"He had the innate ability to select and motivate to excellence. That is how Art built and expanded his businesses," said Art Turner, his former Four Star Realty partner, in a statement.

Each year, the company reported doubling its franchisees.

"Century 21 was designed not only to save these people (small businesses), but to grow them like hell,” Bartlett told The New York Times in 1979.

Two (eventually corrected) mistakes made the company unstoppable. The first was that Century 21 signage initially did not allow brokers’ names alongside the brand name. The company quickly figured out, however, that "the more successful the broker, the bigger the ego," Bartlett told Hayes.

Changing that rule "brought in the high-quality brokers," Bartlett said.

The second was more monumental. Initially, regional brokers’ councils decided how much to charge franchisees for advertising. Because rates varied widely, the company decided to create a common advertising pool instead.

That move meant that Bartlett had to go all around the country and convince each franchise to join the pool, which at the time numbered more than 2,000.

That model still exists today. Brokers currently contribute an average of 2 percent of their adjusted gross commissions to the pool, while the corporation itself contributes 10 percent of its gross, according to Bev Thorne, the company’s chief marketing officer.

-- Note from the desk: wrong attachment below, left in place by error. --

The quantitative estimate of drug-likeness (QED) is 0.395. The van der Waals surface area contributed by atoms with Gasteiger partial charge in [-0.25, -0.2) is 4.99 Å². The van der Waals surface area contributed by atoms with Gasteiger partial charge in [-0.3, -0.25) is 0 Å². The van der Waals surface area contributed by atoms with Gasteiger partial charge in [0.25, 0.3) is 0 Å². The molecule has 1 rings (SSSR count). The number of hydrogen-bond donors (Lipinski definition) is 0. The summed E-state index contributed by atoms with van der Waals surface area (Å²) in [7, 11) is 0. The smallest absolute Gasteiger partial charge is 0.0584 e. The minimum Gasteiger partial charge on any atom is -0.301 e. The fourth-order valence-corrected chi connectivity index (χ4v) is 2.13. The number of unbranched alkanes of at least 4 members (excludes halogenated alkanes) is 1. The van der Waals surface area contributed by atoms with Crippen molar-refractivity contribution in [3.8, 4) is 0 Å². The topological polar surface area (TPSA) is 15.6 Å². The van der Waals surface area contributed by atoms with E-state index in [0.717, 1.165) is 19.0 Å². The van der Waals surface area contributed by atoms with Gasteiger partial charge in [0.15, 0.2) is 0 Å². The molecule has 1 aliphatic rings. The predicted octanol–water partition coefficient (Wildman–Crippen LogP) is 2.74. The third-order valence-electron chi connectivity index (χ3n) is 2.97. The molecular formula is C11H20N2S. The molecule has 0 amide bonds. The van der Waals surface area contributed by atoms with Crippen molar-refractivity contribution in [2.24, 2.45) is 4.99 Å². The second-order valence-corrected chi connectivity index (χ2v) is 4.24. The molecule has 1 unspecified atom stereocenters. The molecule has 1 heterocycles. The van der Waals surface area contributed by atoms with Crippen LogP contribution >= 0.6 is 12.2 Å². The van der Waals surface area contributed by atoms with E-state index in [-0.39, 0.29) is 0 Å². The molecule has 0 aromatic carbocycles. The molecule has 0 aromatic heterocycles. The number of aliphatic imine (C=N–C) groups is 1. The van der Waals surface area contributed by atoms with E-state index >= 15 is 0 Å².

In return, franchisees get national exposure on and off the Internet, participation in programs that provide leads, various tools on the company’s intranet, and one-third of the fund goes to marketing materials for use in local markets, Thorne said.

That fund eventually led to 98 percent of homeowners recognizing Century 21 and its gold-coat-wearing real estate agents. The company made $23 million in 1978, more than twice what it collected the year before, according to the New York Times.

The next year, Bartlett sold the company to Trans World Corp. (which eventually became Realogy) for $89 million in cash and stock, according to the Times.

Bartlett stayed on as chairman until 1980, when he left because of a disagreement with Trans World’s board of directors. He felt that the corporation had decided not to invest in the future growth of Century 21 in favor of the corporation’s other companies, Cummings said. The board asked Cummings to leave Century 21 in 1981.

By the time Bartlett left, the company had 8,000 franchisees and an estimated 80,000 sales force; Bartlett was also "the architect of Century 21 global expansion" and had established franchises in Japan by the mid-1970s, Cummings said.

Bartlett was instrumental in investing the company’s marketing budget in television advertisements, which also contributed to Century 21’s wide recognition. For examples of ads featuring the company’s gold-coated protagonists, see story.

Although Bartlett was not involved in company decision-making after 1980, he did not approve of the company’s decision to stop running TV ads in favor of online marketing.

"He felt that the synergy of the brokers … having one giant image, that TV was a very important part of that," Cummings said.

Still, Bartlett saw the advantages of computerization. According to Cummings, in the late ’70s, Bartlett bought a computer for the company that took up a 10-by-12-foot room. …CONTINUED

"The computer stored information about the company. It stored listings and he was in the early stages of trying to computerize the MLS (multiple listing service). He was very futuristic in his vision," Cummings said.